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Submarines: The Mythical Indian SSN Goes to Sea
   

July 6, 2006: The long rumored, but much denied, deal for Indian to lease one, or two, Russian Akula II class nuclear attack subs, is hot news once more. That's because one of the Akula II subs, the Nerpa, was recently launched at the Russian Pacific shipyards. The Nerpa will be completed and undergo sea trials next year.

 

In 2002, the stories began to appear, that India was leasing one, or two, Russian nuclear attack submarines (SSN). Eventually, both India and Russia denied the deal, which was promptly renamed as "a secret deal." The term of the lease was said to be ten years.

 

The Akula II class boat, which was being built in a yard dear the Chinese border, was 85 percent complete in 2004, and, at the time, it was said that the boat would be turned over to India in 2007. In the meantime, Indian submariners are supposed to be undergoing training, in secret. There have been stories of Indian sailors spotted at Russian naval bases. Construction of new Akula II subs was stalled, in the 1990s, for lack of cash, and the story was that the Indians are now supplying the cash to complete construction. 

 

Russia introduced the Akula class subs in 1984, and has continued building them and upgrading the design. The 10,600 ton Akula II is considered roughly equivalent to the 6,900 ton American Los Angeles class (which first appeared in the 1970s). There are ten Akulas in service, and six more under construction.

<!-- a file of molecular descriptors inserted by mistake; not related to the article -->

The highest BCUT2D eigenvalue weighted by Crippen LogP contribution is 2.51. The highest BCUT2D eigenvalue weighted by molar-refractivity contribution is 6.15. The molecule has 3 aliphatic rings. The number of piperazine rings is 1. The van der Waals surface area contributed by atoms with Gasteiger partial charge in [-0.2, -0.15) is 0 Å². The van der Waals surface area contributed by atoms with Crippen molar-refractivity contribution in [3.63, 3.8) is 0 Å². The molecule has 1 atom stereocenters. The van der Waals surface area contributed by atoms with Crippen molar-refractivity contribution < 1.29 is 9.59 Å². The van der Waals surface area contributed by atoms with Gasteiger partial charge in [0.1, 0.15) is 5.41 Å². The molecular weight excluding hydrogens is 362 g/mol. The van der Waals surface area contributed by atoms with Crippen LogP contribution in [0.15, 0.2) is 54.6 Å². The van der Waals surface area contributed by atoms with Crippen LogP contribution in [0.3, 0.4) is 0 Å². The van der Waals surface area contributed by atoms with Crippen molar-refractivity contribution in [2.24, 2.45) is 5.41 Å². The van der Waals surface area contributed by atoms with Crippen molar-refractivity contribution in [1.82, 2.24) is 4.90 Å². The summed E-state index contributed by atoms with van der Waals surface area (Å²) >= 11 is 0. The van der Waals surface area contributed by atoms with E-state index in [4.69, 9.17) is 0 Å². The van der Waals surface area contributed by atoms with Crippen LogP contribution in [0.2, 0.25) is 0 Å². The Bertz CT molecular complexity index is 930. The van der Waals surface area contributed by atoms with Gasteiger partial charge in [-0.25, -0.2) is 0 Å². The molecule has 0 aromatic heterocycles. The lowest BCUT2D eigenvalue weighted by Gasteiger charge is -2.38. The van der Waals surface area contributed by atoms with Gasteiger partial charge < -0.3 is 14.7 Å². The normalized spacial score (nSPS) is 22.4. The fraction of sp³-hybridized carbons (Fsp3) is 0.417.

The first Akula II boat went to sea in 2001, although some say a 1995 Akula I was actually an Akula II. The Akula II is supposed to be much quieter than the Akula I. Apparently it is, but not as quiet as the Russians claim. Akula II is, however, the first Russian sub to approach American standards of quietness. Some of the "quiet" technology was obtained with the help of a spy ring the Russians had in the U.S. Navy during the 1970s and 80s, as well as an embarrassing deal that allowed key Japanese manufacturing technology to be exported to Russia in the 1980s. 

 

The Akula II carries 28 cruise missiles. These can be of various types, and the Indians are believed to be leaning toward a 300 kilometer range anti-ship missile. Despite all the speculation and denials, one fact remains. With one of these boats, Indian would neutralize the Pakistani navy, and shut down Pakistani ports. Even if the Chinese navy ventured into the Indian ocean with hostile intent, this one sub is more formidable than any nuclear ships the Chinese have. Originally designed, during the Cold War, to take on the American fleet, the Akula boats are super weapons compared to anything available in the Indian Ocean. The Akulas are not invincible. The Indian crew could get sloppy, and the Pakistani's could get lucky. But the smart money would be on the Akula, not the opposition.